8. Builders Insurance

Once you start to get near your dig date you will have to acquire your builder’s risk insurance.

This is basic insurance coverage that will protect you in the event something is stolen off of your property while the house is being built, and if any of the workers happen to get injured in the process.

9. Set Your House Corner Pins

Finally, one of the last things you will have to do is set corner pins for your house.  Now as I said every company does this differently.  My builder required me to have these set before the day of the dig.

In my case, I got someone to help me and had someone from the town inspect it before we started.   With other companies, they may have the excavating crew do it, but it all depends on who does it.

The House Building Process Step By Step

Well there you go, I’m already 1000 words into this article and we’ve finally made it through the preplanning stuff.  To be quite honest the preplanning stuff can take just as long, if not longer than the building process itself.

In fact, we started planning our house in June and we didn’t start digging until November last year.  However once a bulk of the big decisions have been made it starts to get a lot easier from there.

Dig Day1. Dig Day

With all the pre-planning stuff out of the way, it’s time to begin the building process, and that all starts with the dig day.

The dig day is the official start of building your house and can be exciting and nerve-racking all at the same time.  It’s on this day that they start digging your basement, and any other things such as your construction driveway.

I actually took this entire day off and even took my kids out to the construction site to see them dig the basement.

2. Pour The Footer

The next thing that will happen is they will pour the footer.  A footer is a base that supports the entire foundation.  This part only took a day to get done but it had to sit for a week to cure.

Concrete

3. Pour Basement Walls And Floor

Once the footer has cured it’s time to pour the basement walls.  The great thing about our builder was the fact that they poured 10” walls.

That’s a little bigger than most basement walls and it helps against cracking or letting any water in.  On top of that, a 1” thick foam board was placed all the way around the outside wall to give extra added protection.

Frame the house4. Frame The House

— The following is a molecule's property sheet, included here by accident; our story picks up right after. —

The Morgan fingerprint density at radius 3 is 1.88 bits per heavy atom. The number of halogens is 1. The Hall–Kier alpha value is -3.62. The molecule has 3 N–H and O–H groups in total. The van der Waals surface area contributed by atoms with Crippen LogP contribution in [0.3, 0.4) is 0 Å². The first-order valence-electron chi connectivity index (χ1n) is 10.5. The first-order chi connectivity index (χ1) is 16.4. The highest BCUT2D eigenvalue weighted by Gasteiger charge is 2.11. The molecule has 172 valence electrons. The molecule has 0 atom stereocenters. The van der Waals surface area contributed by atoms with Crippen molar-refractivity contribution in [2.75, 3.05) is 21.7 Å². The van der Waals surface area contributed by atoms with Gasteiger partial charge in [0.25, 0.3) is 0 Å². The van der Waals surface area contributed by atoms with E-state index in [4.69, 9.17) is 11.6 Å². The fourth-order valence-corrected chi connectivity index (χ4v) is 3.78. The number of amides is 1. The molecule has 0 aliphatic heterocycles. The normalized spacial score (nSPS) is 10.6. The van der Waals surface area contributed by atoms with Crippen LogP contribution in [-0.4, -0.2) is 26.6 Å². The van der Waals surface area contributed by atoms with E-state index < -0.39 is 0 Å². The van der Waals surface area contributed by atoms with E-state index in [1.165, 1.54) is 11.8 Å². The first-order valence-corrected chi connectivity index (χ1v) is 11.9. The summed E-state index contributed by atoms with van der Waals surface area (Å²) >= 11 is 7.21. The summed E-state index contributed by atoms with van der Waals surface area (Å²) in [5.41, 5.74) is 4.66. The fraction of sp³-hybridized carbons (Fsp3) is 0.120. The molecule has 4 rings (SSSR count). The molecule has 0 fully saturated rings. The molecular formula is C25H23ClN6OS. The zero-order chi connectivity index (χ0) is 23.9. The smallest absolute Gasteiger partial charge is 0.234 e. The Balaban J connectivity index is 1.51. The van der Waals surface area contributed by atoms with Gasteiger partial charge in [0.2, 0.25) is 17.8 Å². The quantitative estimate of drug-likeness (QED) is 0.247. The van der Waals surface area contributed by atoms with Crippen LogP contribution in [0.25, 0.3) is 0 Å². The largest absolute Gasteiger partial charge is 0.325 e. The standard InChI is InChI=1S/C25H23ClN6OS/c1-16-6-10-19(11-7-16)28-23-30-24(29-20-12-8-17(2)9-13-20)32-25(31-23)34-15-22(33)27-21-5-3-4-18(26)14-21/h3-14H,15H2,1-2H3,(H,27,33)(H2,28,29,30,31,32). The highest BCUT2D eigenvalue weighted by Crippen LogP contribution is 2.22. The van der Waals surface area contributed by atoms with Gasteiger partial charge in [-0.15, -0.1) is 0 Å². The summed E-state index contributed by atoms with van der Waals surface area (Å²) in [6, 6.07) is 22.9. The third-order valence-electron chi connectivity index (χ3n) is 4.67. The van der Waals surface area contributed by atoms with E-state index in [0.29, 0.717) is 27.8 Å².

Once the foundation had been set for a week or so, the framers moved in and started constructing the house.

This process actually moved very fast, in fact, our builders had it fully erected in 3 and a half days.  On top of that, the process went fast because there wasn’t just one crew working on the house at a time but rather multiple crews.

When one crew would get done the other crew would move in just as fast to complete the next task.

5. Install the Windows, Roof, Siding, and Exterior Doors

Once the framers have finished the roofers moved in to lay the roof, install the windows, and put up the siding, a good company to choose is Chase Construction North West for your roofing needs.

With our house, we went with a lifetime shingle, and Pella windows, on top of that we are able to wash all the windows inside the house, which is one thing my wife defiantly wanted to have.

6. Do A Walk Through With The Electrician

At this point, the house should be nearly enclosed and ready to do a walk-through with the electrician.  It’s at this point where you can add any extra outlets, switches, or lights.

In my case, I added extra can lights on the porch, and a few extra outlets in the garage, and basement.  On top of that, we also had 4 Cat 6 lines running around the house for our internet and cable and one phone jack.

I should also mention this step is a very important one because it’s a lot easier to install these things now before they insulate and hang the drywall.  So plan your outlets, switches, and lights carefully.

7. Install The Plumbing

At the same time, the plumber may be installing a lot of your water and sewer lines and maybe even a few fixtures such as showers.

It’s also good to touch base with your plumber in case you want to add something as well.

8. Install Furnace, and AC Unit

Another thing that will be done around this time is the furnace, and AC unit will be installed as well.  Along with that, all the ductwork will be installed it.

9. Insulate

Once all the electrical lines, plumbing, and ductwork have been installed it’s time to insulate the walls.

One extra thing I also had done was I insulated the walls in my garage as well, this way I could heat it if I wanted to in the winter time of the year, giving me a place to work on stuff.

Pillars

10. Hang The Drywall and Mud

Next, once the insulation is in it’s time to hang the drywall, mud it, and sand it.  Now I have to give a lot of credit to the guys who hung my drywall because they had it hung in 2 days and they were coming from 3 hours away to do it.

After the drywall was hung another crew came to mud and sand the walls.  This process took over a week to do and it also required heating the house up to around 90 degrees to dry the house out as much as possible.

This was only done because I was building in the winter and we needed warm up the walls to draw the moisture out.

11. Paint